SOURCE: Loyola University Health System, news release, Oct. 20, 2014
FRIDAY, Oct. 24, 2014 (HealthDay News) -- October's shorter, darker days can trigger a type of depression, known as seasonal affective disorder, according to an expert.
People affected by seasonal affective disorder, also called SAD, may feel overly tired, lack motivation and even have trouble getting out of bed. In extreme cases, SAD can lead to suicide, said Dr. Angelos Halaris, a professor in the department of psychiatry and behavioral neurosciences at Loyola University Chicago Stitch School of Medicine.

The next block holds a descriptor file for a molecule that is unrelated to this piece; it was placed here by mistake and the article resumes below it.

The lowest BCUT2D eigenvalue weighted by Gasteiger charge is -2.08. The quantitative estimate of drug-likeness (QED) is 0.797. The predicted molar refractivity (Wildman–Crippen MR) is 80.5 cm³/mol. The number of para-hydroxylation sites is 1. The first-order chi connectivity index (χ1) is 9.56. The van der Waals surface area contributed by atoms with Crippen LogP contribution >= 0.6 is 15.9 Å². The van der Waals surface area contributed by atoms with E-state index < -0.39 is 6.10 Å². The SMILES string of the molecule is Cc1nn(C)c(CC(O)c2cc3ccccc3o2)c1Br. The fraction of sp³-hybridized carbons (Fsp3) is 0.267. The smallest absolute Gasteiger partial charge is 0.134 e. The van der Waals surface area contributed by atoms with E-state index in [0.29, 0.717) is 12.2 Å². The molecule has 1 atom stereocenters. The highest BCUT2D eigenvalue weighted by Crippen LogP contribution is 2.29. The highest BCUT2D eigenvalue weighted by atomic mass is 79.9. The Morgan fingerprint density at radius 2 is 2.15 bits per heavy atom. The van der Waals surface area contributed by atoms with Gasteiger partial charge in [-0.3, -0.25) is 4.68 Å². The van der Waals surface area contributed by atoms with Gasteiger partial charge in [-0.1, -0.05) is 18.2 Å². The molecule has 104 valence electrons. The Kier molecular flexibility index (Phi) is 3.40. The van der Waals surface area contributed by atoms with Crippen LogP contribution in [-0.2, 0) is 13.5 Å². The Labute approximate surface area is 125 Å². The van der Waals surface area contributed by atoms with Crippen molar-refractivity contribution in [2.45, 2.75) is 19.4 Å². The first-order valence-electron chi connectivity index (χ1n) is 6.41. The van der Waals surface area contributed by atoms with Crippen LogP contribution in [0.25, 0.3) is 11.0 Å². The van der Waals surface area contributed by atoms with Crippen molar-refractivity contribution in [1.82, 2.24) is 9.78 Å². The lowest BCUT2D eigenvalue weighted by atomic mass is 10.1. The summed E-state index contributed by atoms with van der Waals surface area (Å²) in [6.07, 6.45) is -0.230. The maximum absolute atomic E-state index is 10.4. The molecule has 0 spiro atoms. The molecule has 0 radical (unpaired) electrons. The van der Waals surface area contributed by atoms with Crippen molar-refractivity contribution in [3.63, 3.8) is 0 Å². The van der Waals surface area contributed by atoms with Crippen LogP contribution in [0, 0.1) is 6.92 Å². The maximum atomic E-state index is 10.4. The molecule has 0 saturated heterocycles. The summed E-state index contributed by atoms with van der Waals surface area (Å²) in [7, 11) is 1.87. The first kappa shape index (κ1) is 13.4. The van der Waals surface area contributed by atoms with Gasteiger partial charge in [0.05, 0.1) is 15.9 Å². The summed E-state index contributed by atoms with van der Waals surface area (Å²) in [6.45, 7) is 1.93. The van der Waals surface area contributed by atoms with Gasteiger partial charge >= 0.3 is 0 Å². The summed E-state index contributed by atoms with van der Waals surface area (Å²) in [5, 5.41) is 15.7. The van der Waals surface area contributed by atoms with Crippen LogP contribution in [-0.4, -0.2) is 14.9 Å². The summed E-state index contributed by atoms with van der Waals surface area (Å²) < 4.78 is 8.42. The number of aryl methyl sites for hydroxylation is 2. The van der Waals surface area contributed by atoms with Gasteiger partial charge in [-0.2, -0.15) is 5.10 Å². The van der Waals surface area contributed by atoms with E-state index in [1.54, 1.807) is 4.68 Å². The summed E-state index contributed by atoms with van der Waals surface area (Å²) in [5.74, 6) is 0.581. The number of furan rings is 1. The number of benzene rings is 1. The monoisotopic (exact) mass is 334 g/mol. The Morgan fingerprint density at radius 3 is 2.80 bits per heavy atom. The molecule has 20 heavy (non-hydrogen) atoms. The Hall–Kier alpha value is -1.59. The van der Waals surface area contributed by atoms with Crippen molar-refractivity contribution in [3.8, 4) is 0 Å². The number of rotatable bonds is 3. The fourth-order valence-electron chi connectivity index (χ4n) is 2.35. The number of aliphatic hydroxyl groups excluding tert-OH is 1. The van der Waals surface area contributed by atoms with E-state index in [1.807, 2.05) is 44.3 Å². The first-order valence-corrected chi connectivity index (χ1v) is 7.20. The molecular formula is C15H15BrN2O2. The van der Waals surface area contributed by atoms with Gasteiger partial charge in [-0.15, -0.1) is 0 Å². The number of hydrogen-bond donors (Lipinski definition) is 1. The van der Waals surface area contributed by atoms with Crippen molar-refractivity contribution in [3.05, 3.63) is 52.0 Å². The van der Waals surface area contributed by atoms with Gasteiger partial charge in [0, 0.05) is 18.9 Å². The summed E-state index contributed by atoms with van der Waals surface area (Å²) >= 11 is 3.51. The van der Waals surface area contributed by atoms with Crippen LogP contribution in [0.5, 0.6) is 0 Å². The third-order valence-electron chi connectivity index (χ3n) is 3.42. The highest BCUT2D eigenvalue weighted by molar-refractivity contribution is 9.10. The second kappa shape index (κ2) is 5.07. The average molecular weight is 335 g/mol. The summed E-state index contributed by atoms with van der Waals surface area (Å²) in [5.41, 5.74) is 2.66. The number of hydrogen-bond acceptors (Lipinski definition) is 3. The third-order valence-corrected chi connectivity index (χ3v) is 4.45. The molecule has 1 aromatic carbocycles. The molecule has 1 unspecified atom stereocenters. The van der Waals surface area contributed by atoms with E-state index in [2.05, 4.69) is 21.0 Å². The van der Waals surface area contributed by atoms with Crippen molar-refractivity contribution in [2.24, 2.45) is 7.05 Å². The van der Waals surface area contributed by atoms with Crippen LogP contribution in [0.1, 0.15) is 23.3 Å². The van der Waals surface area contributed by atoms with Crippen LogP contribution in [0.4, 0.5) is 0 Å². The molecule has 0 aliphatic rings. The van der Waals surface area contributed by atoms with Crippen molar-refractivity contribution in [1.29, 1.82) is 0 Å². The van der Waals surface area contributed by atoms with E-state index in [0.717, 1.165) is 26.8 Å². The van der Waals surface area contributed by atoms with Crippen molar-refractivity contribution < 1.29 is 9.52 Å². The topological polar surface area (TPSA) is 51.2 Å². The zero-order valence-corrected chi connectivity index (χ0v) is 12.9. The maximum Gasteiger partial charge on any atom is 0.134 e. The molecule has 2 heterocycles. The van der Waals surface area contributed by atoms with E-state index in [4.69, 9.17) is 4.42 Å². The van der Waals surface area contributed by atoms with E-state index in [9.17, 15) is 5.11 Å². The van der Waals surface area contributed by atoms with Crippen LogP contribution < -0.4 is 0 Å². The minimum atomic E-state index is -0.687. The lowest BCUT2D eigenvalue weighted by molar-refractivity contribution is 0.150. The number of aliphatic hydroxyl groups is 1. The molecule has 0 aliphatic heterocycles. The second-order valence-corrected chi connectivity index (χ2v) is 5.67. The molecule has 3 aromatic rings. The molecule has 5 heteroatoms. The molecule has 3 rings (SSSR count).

"Seasonal affective disorder should not be taken lightly," Halaris said in a hospital news release.
Seasonal affective disorder affects up to 5 percent of the population, Halaris said. It's linked to a reduction in light exposure from shorter days and gray skies, which is thought to cause a chemical imbalance in the brain.
SAD season starts in October and lasts until the middle of April. Until then, there are ways to reduce your risk for the condition, advised Halaris. He said the following strategies might help:
The National Alliance on Mental Illness provides more information on seasonal affective disorder.